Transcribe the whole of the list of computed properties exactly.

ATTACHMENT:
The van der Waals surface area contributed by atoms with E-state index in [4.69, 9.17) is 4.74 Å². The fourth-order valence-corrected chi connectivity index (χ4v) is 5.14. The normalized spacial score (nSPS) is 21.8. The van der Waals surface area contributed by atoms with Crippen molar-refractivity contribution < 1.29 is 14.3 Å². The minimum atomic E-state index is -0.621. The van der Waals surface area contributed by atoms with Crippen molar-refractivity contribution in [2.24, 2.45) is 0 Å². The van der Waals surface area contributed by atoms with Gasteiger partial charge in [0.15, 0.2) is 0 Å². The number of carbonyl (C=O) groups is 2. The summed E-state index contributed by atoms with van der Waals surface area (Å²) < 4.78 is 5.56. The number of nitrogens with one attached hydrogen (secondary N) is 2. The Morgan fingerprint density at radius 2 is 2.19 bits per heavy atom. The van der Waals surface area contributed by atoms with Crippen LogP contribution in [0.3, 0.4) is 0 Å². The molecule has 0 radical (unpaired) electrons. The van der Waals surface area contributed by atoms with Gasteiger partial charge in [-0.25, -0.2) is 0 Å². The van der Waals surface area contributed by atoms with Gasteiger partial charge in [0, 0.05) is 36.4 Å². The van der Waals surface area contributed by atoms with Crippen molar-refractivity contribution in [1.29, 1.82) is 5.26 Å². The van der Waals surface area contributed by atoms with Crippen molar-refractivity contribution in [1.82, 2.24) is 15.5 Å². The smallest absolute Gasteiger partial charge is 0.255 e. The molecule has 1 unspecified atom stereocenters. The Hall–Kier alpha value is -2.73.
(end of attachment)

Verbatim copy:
The van der Waals surface area contributed by atoms with E-state index in [4.69, 9.17) is 4.74 Å². The fourth-order valence-corrected chi connectivity index (χ4v) is 5.14. The normalized spacial score (nSPS) is 21.8. The van der Waals surface area contributed by atoms with Crippen molar-refractivity contribution < 1.29 is 14.3 Å². The minimum atomic E-state index is -0.621. The van der Waals surface area contributed by atoms with Crippen molar-refractivity contribution in [2.24, 2.45) is 0 Å². The van der Waals surface area contributed by atoms with Gasteiger partial charge in [0.15, 0.2) is 0 Å². The number of carbonyl (C=O) groups is 2. The summed E-state index contributed by atoms with van der Waals surface area (Å²) < 4.78 is 5.56. The number of nitrogens with one attached hydrogen (secondary N) is 2. The Morgan fingerprint density at radius 2 is 2.19 bits per heavy atom. The van der Waals surface area contributed by atoms with Crippen LogP contribution in [0.3, 0.4) is 0 Å². The molecule has 0 radical (unpaired) electrons. The van der Waals surface area contributed by atoms with Gasteiger partial charge in [-0.25, -0.2) is 0 Å². The van der Waals surface area contributed by atoms with Gasteiger partial charge in [0, 0.05) is 36.4 Å². The van der Waals surface area contributed by atoms with Crippen molar-refractivity contribution in [1.29, 1.82) is 5.26 Å². The van der Waals surface area contributed by atoms with Crippen molar-refractivity contribution in [1.82, 2.24) is 15.5 Å². The smallest absolute Gasteiger partial charge is 0.255 e. The molecule has 1 unspecified atom stereocenters. The Hall–Kier alpha value is -2.73.